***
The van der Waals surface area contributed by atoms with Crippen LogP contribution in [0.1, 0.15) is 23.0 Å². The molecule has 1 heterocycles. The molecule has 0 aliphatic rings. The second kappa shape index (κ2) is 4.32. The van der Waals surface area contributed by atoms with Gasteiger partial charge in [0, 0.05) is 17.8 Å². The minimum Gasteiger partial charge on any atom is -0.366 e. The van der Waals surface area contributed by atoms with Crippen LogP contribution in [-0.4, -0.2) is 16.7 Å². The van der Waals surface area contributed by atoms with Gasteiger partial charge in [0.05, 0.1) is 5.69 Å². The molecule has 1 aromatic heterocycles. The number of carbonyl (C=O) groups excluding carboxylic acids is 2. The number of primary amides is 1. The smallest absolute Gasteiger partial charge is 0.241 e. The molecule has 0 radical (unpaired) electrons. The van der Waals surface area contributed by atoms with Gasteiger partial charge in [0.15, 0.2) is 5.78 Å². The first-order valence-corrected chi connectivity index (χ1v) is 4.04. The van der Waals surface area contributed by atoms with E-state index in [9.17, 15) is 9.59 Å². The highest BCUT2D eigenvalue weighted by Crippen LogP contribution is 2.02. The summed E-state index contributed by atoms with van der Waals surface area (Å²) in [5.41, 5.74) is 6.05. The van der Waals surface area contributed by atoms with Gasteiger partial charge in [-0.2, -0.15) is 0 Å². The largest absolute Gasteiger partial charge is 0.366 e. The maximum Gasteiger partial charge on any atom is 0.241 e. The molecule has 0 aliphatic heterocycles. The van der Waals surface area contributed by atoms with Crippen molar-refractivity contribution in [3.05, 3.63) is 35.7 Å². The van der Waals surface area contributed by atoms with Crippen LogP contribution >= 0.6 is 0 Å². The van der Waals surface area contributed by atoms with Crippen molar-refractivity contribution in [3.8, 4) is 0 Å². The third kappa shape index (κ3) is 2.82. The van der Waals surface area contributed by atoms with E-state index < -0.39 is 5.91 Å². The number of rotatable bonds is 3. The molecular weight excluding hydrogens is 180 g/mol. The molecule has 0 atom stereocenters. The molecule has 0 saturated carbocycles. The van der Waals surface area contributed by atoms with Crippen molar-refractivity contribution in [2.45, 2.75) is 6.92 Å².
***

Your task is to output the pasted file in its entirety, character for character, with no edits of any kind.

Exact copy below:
The van der Waals surface area contributed by atoms with Crippen LogP contribution in [0.1, 0.15) is 23.0 Å². The molecule has 1 heterocycles. The molecule has 0 aliphatic rings. The second kappa shape index (κ2) is 4.32. The van der Waals surface area contributed by atoms with Gasteiger partial charge in [0, 0.05) is 17.8 Å². The minimum Gasteiger partial charge on any atom is -0.366 e. The van der Waals surface area contributed by atoms with Crippen LogP contribution in [-0.4, -0.2) is 16.7 Å². The van der Waals surface area contributed by atoms with Gasteiger partial charge in [0.05, 0.1) is 5.69 Å². The molecule has 1 aromatic heterocycles. The number of carbonyl (C=O) groups excluding carboxylic acids is 2. The number of primary amides is 1. The smallest absolute Gasteiger partial charge is 0.241 e. The molecule has 0 radical (unpaired) electrons. The van der Waals surface area contributed by atoms with Gasteiger partial charge in [0.15, 0.2) is 5.78 Å². The first-order valence-corrected chi connectivity index (χ1v) is 4.04. The van der Waals surface area contributed by atoms with E-state index in [9.17, 15) is 9.59 Å². The highest BCUT2D eigenvalue weighted by Crippen LogP contribution is 2.02. The summed E-state index contributed by atoms with van der Waals surface area (Å²) in [5.41, 5.74) is 6.05. The van der Waals surface area contributed by atoms with Gasteiger partial charge in [-0.2, -0.15) is 0 Å². The largest absolute Gasteiger partial charge is 0.366 e. The maximum Gasteiger partial charge on any atom is 0.241 e. The molecule has 0 aliphatic heterocycles. The van der Waals surface area contributed by atoms with Crippen molar-refractivity contribution in [3.05, 3.63) is 35.7 Å². The van der Waals surface area contributed by atoms with Crippen LogP contribution >= 0.6 is 0 Å². The van der Waals surface area contributed by atoms with Crippen molar-refractivity contribution in [3.8, 4) is 0 Å². The third kappa shape index (κ3) is 2.82. The van der Waals surface area contributed by atoms with E-state index < -0.39 is 5.91 Å². The number of rotatable bonds is 3. The molecular weight excluding hydrogens is 180 g/mol. The molecule has 0 atom stereocenters. The molecule has 0 saturated carbocycles. The van der Waals surface area contributed by atoms with Crippen molar-refractivity contribution in [2.45, 2.75) is 6.92 Å².